By Jeff Fortney
Recently, one of my credit cards was hacked. Luckily, I had set alerts, and the issuer also called to check on a couple of transactions. Although I take all the known steps to protect myself from card fraud, it isn't my first rodeo when it comes to fraudulent transactions. I have yet to lose money, but I have had to deal with the inconvenience of having a new card issued.
Sadly, I have to admit this is bound to happen to everyone sooner or later, especially as electronic payments and overall card usage continues to grow. Over the past few years, we have heard and read about many major breaches that have resulted in cards being reissued. As a result, card issuers have also started offering credit monitoring services and other forms of protection to help consumers safeguard their accounts and their assets.
Yet the demand for acceptance is still growing. Ask a millennial how much cash he or she has on hand at any time, and I bet the individual will say less than $20 (or in the case of my family, less than $5). Millennials use their cards for everything from their morning coffee to down payments on major purchases.
Merchants recognize this. They know that card acceptance is all but required if they want to grow and meet their customers' needs. As an industry, we've done a pretty good job of educating merchants on the benefits of card acceptance, but where we're lacking is in educating them on the risks. Chargebacks are part of that risk, and they create a variety of headaches for merchants.
I recently received a call that was similar to others I have received over the past year. A merchant level salesperson asked how I would answer this question from one of his merchants, "How can I guarantee that I will never have a chargeback?" This was an experienced agent, so his question surprised me. I asked him how he has answered this question in the past.
His response didn't surprise me because I have heard it all too often. He said he'd avoided the topic. Here's why.
Many of us fear that if we talk about potential losses, a merchant won't sign with us. So, we stay away from the topic unless the merchant brings it up. After all, the likelihood of a merchant experiencing a chargeback is very small, so why discuss "what ifs," right?
Although chargeback percentages are low, the best time to discuss data security and proper card acceptance is during the sales process. How you do this can build trust, and start the process of becoming the merchant's trusted adviser. It all begins by asking a few questions.
I don't expect that most merchants have taken any steps to avoid a breach. Some may say that they get a signed receipt, or even that they will only accept a card if it's swiped. Don't question or comment on the merchant's approach at this time. You're just gathering information at this point.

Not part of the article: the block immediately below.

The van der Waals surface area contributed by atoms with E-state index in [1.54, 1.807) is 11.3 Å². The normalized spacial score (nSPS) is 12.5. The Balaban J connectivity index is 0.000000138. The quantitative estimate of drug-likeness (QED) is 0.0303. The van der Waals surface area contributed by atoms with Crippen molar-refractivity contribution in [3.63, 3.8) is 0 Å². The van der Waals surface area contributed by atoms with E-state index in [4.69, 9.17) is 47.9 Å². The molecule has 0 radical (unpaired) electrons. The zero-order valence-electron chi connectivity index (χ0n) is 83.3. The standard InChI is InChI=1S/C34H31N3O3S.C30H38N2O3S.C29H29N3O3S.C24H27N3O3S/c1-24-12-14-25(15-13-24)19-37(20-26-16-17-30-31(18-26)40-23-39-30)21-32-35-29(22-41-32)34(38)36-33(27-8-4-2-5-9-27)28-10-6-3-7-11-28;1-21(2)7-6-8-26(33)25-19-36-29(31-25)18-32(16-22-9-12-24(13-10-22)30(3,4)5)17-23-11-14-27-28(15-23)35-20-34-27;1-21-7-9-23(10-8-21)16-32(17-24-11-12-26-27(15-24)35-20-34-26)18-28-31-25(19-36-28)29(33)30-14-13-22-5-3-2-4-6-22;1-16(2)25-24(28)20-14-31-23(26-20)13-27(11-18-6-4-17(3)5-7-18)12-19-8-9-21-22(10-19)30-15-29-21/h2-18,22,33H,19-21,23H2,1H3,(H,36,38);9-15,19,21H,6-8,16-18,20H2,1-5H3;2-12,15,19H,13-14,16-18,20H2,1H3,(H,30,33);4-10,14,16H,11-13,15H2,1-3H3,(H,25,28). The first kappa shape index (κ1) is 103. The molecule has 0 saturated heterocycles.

Again, the answer may be that the training is very basic. It may be as simple as swipe the card, do what the terminal says and get a signature. Some may go the extra step to ask for an ID and then match the signature against the back of the card.
Since chargebacks still represent a small percentage of sales, I wouldn't be surprised if merchants respond that they haven't had any. However, this does not mean that they won't experience chargebacks in the future.
After the merchant shares the answers, it's now time to follow up with a positioning statement. Here's an example: Based on our conversation, I think there's an opportunity for me to help relieve some of your current processing concerns. I also think it's important that I understand your current approach to data security. There are always steps I can suggest that will help you protect yourself against loss.
At this point, do not volunteer any of the steps merchants can take to protect themselves and their customers. Never "spill your candy," as I like to say. Instead, share a third-party story that demonstrates a compelling pitfall, such as a time when the staff wasn't properly trained and keyed transactions instead of swiping them. Make sure the consequences are the key to the story, and that they're relevant to the merchant.
Of course, some merchants will resist answering your questions or claim they haven't had any problems. In this instance, ask if they or anyone they know has had a situation arise where their card information was stolen. In many cases, this will lead to opportunities to discuss the emotions associated with breaches, both from consumer and merchant perspectives.
This should not be a negative conversation. It truly is an opportunity to address a topic that is too often avoided when addressing it should be integral to any merchant relationship. Having this conversation during the sale demonstrates your concern for the merchant, both now and into the future.
It's not fun when your card is hacked. It's even less fun when a merchant faces a chargeback. However, when you focus on being a trusted adviser, you can educate and prepare your merchants. Take the time to ask the questions, and after merchants sign with you, follow up with processes to help improve their security. The reward will come in the form of profitable, long-lasting relationships with your merchants.
Jeff Fortney is Vice President, ISO Channel Management with Clearent LLC. He has more than 17 years' experience in the payments industry. Contact him at email@example.com or 972-618-7340. To learn about how Clearent can help you grow faster and go further, visit www.clearent.com.
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